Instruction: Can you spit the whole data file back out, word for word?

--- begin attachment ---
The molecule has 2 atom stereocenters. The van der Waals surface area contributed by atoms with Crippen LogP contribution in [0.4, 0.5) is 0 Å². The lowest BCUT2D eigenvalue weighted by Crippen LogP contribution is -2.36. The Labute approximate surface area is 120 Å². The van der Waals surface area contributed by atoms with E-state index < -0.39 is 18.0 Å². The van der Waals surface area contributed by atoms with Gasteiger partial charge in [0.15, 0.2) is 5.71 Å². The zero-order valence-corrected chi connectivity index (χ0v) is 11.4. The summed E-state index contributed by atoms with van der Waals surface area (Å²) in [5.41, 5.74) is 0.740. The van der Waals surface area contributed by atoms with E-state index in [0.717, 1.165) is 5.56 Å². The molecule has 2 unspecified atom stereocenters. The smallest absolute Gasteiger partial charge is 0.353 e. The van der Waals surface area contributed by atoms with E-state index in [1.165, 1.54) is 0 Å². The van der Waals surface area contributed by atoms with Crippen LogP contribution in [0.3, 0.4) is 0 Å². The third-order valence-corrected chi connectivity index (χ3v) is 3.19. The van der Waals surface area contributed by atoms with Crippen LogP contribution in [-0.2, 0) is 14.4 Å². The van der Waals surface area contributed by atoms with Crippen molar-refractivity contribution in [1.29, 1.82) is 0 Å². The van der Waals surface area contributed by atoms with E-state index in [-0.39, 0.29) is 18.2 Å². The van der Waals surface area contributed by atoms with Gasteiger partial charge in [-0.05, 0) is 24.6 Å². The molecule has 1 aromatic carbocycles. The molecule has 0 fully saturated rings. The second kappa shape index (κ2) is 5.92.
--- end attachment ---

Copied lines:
The molecule has 2 atom stereocenters. The van der Waals surface area contributed by atoms with Crippen LogP contribution in [0.4, 0.5) is 0 Å². The lowest BCUT2D eigenvalue weighted by Crippen LogP contribution is -2.36. The Labute approximate surface area is 120 Å². The van der Waals surface area contributed by atoms with E-state index < -0.39 is 18.0 Å². The van der Waals surface area contributed by atoms with Gasteiger partial charge in [0.15, 0.2) is 5.71 Å². The zero-order valence-corrected chi connectivity index (χ0v) is 11.4. The summed E-state index contributed by atoms with van der Waals surface area (Å²) in [5.41, 5.74) is 0.740. The van der Waals surface area contributed by atoms with E-state index in [0.717, 1.165) is 5.56 Å². The molecule has 2 unspecified atom stereocenters. The smallest absolute Gasteiger partial charge is 0.353 e. The van der Waals surface area contributed by atoms with E-state index in [1.165, 1.54) is 0 Å². The van der Waals surface area contributed by atoms with Crippen LogP contribution in [0.3, 0.4) is 0 Å². The third-order valence-corrected chi connectivity index (χ3v) is 3.19. The van der Waals surface area contributed by atoms with Crippen LogP contribution in [-0.2, 0) is 14.4 Å². The van der Waals surface area contributed by atoms with Crippen molar-refractivity contribution in [1.29, 1.82) is 0 Å². The van der Waals surface area contributed by atoms with E-state index in [-0.39, 0.29) is 18.2 Å². The van der Waals surface area contributed by atoms with Gasteiger partial charge in [-0.05, 0) is 24.6 Å². The molecule has 1 aromatic carbocycles. The molecule has 0 fully saturated rings. The second kappa shape index (κ2) is 5.92.